ANSWER TO ARTICLE XI.
of Secretary for the Department of War; or by unlawfully devising or contriving, or attempting to devise or contrive, means to prevent the execution of an act entitled "An act making appropriations for the support of the army for the fiscal year ending June 30, 1868, and for other purposes," approved March 2, 1867, or to prevent the execution of an act entitled "An act to provide for the more efficient government of the rebel States," passed March 2, 1867.
And this respondent, further answering the said eleventh article, says that he has, in his answer to the first article, set forth in detail the acts, steps, and proceedings done and taken by this respondent to and toward or in the matter of the suspension or removal of the said Edwin M. Stanton in or from the office of Secretary for the Department of War, with the times, modes, circumstances, intents, views, purposes, and opinions of official obligation and duty under and with which such acts, steps, and proceedings were done and taken; and he makes answer to this eleventh article of the matters in his answer to the first article, pertaining to the suspension or removal of said Edwin M. Stanton, to the same intent and effect as if they were here repeated and set forth.
And in answer to the eleventh article, this respondent denies that on the 18th day of August, in the year 1866, at the city of Washington, in the District of Columbia, he did, by public speech or otherwise, declare or affirm, in substance or at all, that the Thirty-Ninth Congress of the United States was not a Congress of the United States authorized by the Constitution to exercise legislative power under the same, or that he did then and there declare or affirm that the said Thirty-Ninth Congress was a Congress of only part of the States in any sense or meaning other than that ten States of the Union were denied representation therein; or that he made any or either of the declarations or affirmations in this behalf, in the said article alleged, as denying or intending to deny that the legislation of said Thirty-Ninth Congress was valid or obligatory upon this respondent, except so far as this respondent saw fit to approve the same; and as to the allegation in said article, that he did thereby intend or mean to be understood that the said Congress had not power to propose amendments to the Constitution, this respondent says that in said address he said nothing in reference to the subject of amendments of the Constitution, nor was the question of the competency of the said Congress to propose such amendments, without the participation of said excluded States, at the time of said address, in any way mentioned or considered or referred to by this respondent, nor in what be did say had he any intent regarding the same, and he denies the allegation so made to the contrary thereof. And this respondent, further answering the But this respondent, in further answer to, and said eleventh article, says that the same and the in respect of the said allegations of the said matters therein contained do not charge or eleventh article herein before traversed and de- allege the commission of any act whatever by nied, claims and insists upon his personal and this respondent, in his office of President of the official right of freedom of opinion and freedom United States, nor the omission by this respondof speech, and his duty in his political relations ent of any act of official obligation or duty in as President of the United States to the people his office of President of the United States; nor of the United States in the exercise of such does the said article nor the matters therein confreedom of opinion and freedom of speech, in tained name, designate, describe, or define any the same manner, form, and effect as he has in act or mode or form of attempt, device, conthis behalf stated the same in his answer to the trivance, or means, or of attempt at device, consaid tenth article, and with the same effect as if trivance or means, whereby this respondent can he here repeated the same; and he further claims know or understand what act or mode or form and insists, as in said answer to said tenth article of attempt, device, contrivance or means, or of he has claimed and insisted, that he is not sub- attempt at device, contrivance, or means, are ject to question, inquisition, impeachment, or in- imputed to or charged against this respondent, culpation, in any form or manner, of or concern-in his office of President of the United States, ing such rights of freedom of opinion of freedom of speech or his said alleged exercise thereof.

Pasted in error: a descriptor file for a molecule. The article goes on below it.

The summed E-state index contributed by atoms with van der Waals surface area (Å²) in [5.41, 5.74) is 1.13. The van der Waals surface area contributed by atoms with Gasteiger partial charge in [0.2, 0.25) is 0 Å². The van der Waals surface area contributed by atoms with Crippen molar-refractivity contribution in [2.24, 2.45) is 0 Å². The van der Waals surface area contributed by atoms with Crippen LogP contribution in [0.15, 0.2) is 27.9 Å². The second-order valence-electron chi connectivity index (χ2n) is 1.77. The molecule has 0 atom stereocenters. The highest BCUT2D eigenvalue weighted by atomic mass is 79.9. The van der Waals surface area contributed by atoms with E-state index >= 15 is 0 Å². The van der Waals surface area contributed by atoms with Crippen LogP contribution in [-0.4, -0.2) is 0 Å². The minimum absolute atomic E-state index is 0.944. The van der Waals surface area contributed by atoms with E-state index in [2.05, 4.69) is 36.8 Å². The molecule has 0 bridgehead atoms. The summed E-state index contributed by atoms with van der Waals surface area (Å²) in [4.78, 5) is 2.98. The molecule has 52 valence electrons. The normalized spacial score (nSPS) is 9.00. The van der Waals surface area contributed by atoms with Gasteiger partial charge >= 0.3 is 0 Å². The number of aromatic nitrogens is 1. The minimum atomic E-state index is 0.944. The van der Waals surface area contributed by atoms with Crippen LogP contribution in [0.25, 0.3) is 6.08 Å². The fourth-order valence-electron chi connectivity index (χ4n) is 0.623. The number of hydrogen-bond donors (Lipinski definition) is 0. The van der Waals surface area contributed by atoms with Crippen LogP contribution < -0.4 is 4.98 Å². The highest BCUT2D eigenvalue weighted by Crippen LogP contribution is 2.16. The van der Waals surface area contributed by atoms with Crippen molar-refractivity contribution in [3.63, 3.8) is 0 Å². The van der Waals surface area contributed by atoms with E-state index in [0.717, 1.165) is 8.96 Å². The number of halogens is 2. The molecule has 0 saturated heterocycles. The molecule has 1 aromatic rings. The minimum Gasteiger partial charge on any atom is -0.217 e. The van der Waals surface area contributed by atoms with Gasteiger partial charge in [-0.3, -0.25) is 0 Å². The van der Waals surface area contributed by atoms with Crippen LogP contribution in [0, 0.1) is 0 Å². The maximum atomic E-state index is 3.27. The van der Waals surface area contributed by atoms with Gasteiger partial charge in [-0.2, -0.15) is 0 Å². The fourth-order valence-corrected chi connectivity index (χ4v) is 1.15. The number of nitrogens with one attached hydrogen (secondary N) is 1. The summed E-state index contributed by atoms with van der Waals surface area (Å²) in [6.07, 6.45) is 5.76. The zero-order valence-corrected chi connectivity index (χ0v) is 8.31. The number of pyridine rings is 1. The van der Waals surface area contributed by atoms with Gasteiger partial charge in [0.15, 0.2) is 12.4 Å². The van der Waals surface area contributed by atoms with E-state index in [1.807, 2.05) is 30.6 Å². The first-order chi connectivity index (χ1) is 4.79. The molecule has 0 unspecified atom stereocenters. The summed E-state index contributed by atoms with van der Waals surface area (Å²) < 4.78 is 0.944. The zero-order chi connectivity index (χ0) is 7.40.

And this respondent further denies that on the 21st of February, in the year 1868, or at any other time, at the city of Washington, in the District of Columbia, in pursuance of any such declaration as is in that behalf in said eleventh article alleged, or otherwise, he did unlawfully, and in disregard of the requirement of the Constitution that he should take care that the laws should be faithfully executed, attempt to preVelt the execution of an act entitled "An act regulating the tenure of certain civil offices," pas ed March 2, 1867, by unlawfully devising or contriving, or attempting to devise or contrive, means by which he should prevent Edwin M. Stanton from forthwith resuming the functions
And this respondent, further answering the said eleventh article, denies that by means or reason of anything in said article alleged, this respondent, as President of the United States, did, on the 21st day of February, 1868, or at any other day or time, commit, or that he was guilty of, a high misdemeanor in office.
or intended so to be, or whereby this respondent can more fully or definitely make answer unto the said article than he hereby does.
And this respondent, in submitting to this honorable court this his answer to the Articles of Impeachment exhibited against him, respectfully reserves leave to amend and add to the same from time to time, as may become necessary or proper, and when and as such necessity and propriety shall appear.